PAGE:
Of course, it takes a top-notch cast and design team to master the complexities of the show's parallel plots, which concern a screenwriter named Stine (here, the deceptively meek-looking D.B. Bonds) trying to retain artistic control over the film adaptation of his novel about a hard-boiled detective named Stone (Burke Moses).
Not only does the cinematically headlong action (complete with comic slo-mos, rewinds, and fast-forwards) require no fewer than 40 scene changes, but every actor other than the two leads has a foot in each world.
Take for instance, Stine's meddling producer, Buddy Fidler (Jay Russell, who has the macher palaver down). He has a cameo in the film as a Hollywood big shot quickly dispatched in the course of a vertical casting-couch session. His partner in flagrante is Stone's main squeeze, nightclub chanteuse Bobbi, (played with luscious low notes by Laurie Wells). In the real, colorized world, Wells portrays Stine's high-minded wife, who hates to see him prostitute himself for Tinseltown.
Stine has his work cut out for him thanks to Buddy, who declares a moratorium on morgue scenes -- even though Stine's scenario starts off with Stone on a stretcher. Buddy also eschews any hint of a politicosocial message, so Stone's nemesis, the Latino cop Munoz (snappy Danny Bolero), has his case of class envy excised, and a cheesy romantic rivalry written in.
Still, these are mere hiccups in a takeover that ultimately renders Stine apoplectic. He thinks he has an ally -- not to mention handily compliant paramour -- in Buddy's right-hand girl, Donna (Nancy Anderson). But in Hollywood, the knives are always out, even in the boudoir.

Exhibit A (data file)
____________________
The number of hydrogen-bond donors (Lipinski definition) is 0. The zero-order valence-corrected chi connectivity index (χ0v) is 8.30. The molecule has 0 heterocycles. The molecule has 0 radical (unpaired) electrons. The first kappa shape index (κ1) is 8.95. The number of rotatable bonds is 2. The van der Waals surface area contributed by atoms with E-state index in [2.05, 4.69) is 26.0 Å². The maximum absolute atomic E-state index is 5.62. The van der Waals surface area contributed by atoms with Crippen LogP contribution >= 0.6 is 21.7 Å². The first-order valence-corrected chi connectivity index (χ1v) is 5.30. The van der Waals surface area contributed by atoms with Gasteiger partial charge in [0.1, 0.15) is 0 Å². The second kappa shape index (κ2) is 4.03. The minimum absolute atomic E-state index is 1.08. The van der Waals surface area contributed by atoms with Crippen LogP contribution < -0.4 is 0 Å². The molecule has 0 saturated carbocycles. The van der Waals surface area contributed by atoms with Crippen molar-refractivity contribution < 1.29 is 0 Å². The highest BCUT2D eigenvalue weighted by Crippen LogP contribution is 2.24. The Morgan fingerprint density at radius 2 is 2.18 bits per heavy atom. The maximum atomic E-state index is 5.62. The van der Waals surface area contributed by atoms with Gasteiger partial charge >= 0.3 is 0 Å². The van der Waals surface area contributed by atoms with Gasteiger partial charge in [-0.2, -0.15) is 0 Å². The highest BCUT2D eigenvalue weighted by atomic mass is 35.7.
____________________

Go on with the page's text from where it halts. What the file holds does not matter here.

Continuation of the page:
My one quibble with this splendidly produced show is the depiction of Donna (aka "Oolie" in the film fantasy). She's meant to be a good-time gal, not an Eve Arden type -- though she's certainly smart enough to trade quips with the big boys. Tracy Christensen -- whose costumes are otherwise spot-on -- gives both Donna and Oolie too hard an edge, inhibiting Anderson's innate bounciness and sex appeal. And while Oolie's anthem, "You Can Always Count on Me" can have a bitter cast, it's also a celebration of the adventurous options offered by the inclination to say yes.
That misstep aside, Tresnjak pulls off a miracle, with his use of the venerable Goodspeed Opera House's postage stamp of a stage. He's greatly abetted in the effort by an ingenious set design by David P. Gordon bursting with as many pop-out elements as a toddler's busy box, while Shawn Boyle's L.A.-evocative projections enhance the sleight-of-hand, helping to keep the audience cued in as to locale.